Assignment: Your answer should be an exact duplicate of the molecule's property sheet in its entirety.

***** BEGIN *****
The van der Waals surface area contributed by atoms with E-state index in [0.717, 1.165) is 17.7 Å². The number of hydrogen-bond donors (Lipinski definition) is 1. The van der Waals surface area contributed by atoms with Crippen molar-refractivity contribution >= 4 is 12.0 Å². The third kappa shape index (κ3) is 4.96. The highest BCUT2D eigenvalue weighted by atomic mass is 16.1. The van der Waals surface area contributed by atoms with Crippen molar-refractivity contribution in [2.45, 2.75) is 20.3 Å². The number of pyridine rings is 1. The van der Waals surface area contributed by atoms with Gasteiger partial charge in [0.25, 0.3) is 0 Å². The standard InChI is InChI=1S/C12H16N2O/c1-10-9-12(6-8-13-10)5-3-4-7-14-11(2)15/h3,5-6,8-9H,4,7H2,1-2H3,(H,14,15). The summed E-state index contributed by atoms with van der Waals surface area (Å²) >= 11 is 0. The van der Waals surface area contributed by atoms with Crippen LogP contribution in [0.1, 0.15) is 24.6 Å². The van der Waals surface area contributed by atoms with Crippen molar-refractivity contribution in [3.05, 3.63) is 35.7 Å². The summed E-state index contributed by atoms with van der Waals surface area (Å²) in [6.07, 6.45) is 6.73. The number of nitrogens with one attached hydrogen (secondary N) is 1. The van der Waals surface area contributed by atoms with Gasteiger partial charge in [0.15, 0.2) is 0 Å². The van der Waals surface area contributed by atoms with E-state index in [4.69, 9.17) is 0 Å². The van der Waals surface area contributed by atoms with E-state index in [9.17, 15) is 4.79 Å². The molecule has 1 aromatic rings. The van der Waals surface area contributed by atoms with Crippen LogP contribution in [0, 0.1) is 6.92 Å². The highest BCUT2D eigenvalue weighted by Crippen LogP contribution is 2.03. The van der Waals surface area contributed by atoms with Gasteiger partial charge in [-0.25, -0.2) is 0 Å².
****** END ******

The van der Waals surface area contributed by atoms with E-state index in [0.717, 1.165) is 17.7 Å². The number of hydrogen-bond donors (Lipinski definition) is 1. The van der Waals surface area contributed by atoms with Crippen molar-refractivity contribution >= 4 is 12.0 Å². The third kappa shape index (κ3) is 4.96. The highest BCUT2D eigenvalue weighted by atomic mass is 16.1. The van der Waals surface area contributed by atoms with Crippen molar-refractivity contribution in [2.45, 2.75) is 20.3 Å². The number of pyridine rings is 1. The van der Waals surface area contributed by atoms with Gasteiger partial charge in [0.25, 0.3) is 0 Å². The standard InChI is InChI=1S/C12H16N2O/c1-10-9-12(6-8-13-10)5-3-4-7-14-11(2)15/h3,5-6,8-9H,4,7H2,1-2H3,(H,14,15). The summed E-state index contributed by atoms with van der Waals surface area (Å²) >= 11 is 0. The van der Waals surface area contributed by atoms with Crippen LogP contribution in [0.1, 0.15) is 24.6 Å². The van der Waals surface area contributed by atoms with Crippen molar-refractivity contribution in [3.05, 3.63) is 35.7 Å². The summed E-state index contributed by atoms with van der Waals surface area (Å²) in [6.07, 6.45) is 6.73. The number of nitrogens with one attached hydrogen (secondary N) is 1. The van der Waals surface area contributed by atoms with Gasteiger partial charge in [0.15, 0.2) is 0 Å². The van der Waals surface area contributed by atoms with E-state index in [4.69, 9.17) is 0 Å². The van der Waals surface area contributed by atoms with E-state index in [9.17, 15) is 4.79 Å². The molecule has 1 aromatic rings. The van der Waals surface area contributed by atoms with Crippen LogP contribution in [0, 0.1) is 6.92 Å². The highest BCUT2D eigenvalue weighted by Crippen LogP contribution is 2.03. The van der Waals surface area contributed by atoms with Gasteiger partial charge in [-0.25, -0.2) is 0 Å².